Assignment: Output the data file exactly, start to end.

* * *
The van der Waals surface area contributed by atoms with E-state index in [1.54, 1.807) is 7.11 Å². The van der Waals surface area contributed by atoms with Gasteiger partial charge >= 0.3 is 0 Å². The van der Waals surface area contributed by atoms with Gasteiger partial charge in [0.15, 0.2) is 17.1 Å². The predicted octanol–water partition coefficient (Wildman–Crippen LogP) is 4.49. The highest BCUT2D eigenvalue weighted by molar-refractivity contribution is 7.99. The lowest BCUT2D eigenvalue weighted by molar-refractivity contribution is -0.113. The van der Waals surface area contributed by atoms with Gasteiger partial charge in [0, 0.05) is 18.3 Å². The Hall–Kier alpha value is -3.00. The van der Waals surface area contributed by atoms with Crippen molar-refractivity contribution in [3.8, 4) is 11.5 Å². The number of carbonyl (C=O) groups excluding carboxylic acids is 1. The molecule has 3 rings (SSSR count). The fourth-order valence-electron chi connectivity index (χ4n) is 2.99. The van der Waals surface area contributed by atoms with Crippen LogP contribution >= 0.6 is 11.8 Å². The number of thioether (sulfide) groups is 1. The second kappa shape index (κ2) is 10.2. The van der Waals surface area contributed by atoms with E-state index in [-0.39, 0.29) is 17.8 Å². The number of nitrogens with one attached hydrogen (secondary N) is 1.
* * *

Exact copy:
The van der Waals surface area contributed by atoms with E-state index in [1.54, 1.807) is 7.11 Å². The van der Waals surface area contributed by atoms with Gasteiger partial charge >= 0.3 is 0 Å². The van der Waals surface area contributed by atoms with Gasteiger partial charge in [0.15, 0.2) is 17.1 Å². The predicted octanol–water partition coefficient (Wildman–Crippen LogP) is 4.49. The highest BCUT2D eigenvalue weighted by molar-refractivity contribution is 7.99. The lowest BCUT2D eigenvalue weighted by molar-refractivity contribution is -0.113. The van der Waals surface area contributed by atoms with Gasteiger partial charge in [0, 0.05) is 18.3 Å². The Hall–Kier alpha value is -3.00. The van der Waals surface area contributed by atoms with Crippen molar-refractivity contribution in [3.8, 4) is 11.5 Å². The number of carbonyl (C=O) groups excluding carboxylic acids is 1. The molecule has 3 rings (SSSR count). The fourth-order valence-electron chi connectivity index (χ4n) is 2.99. The van der Waals surface area contributed by atoms with Crippen LogP contribution >= 0.6 is 11.8 Å². The number of thioether (sulfide) groups is 1. The second kappa shape index (κ2) is 10.2. The van der Waals surface area contributed by atoms with E-state index in [-0.39, 0.29) is 17.8 Å². The number of nitrogens with one attached hydrogen (secondary N) is 1.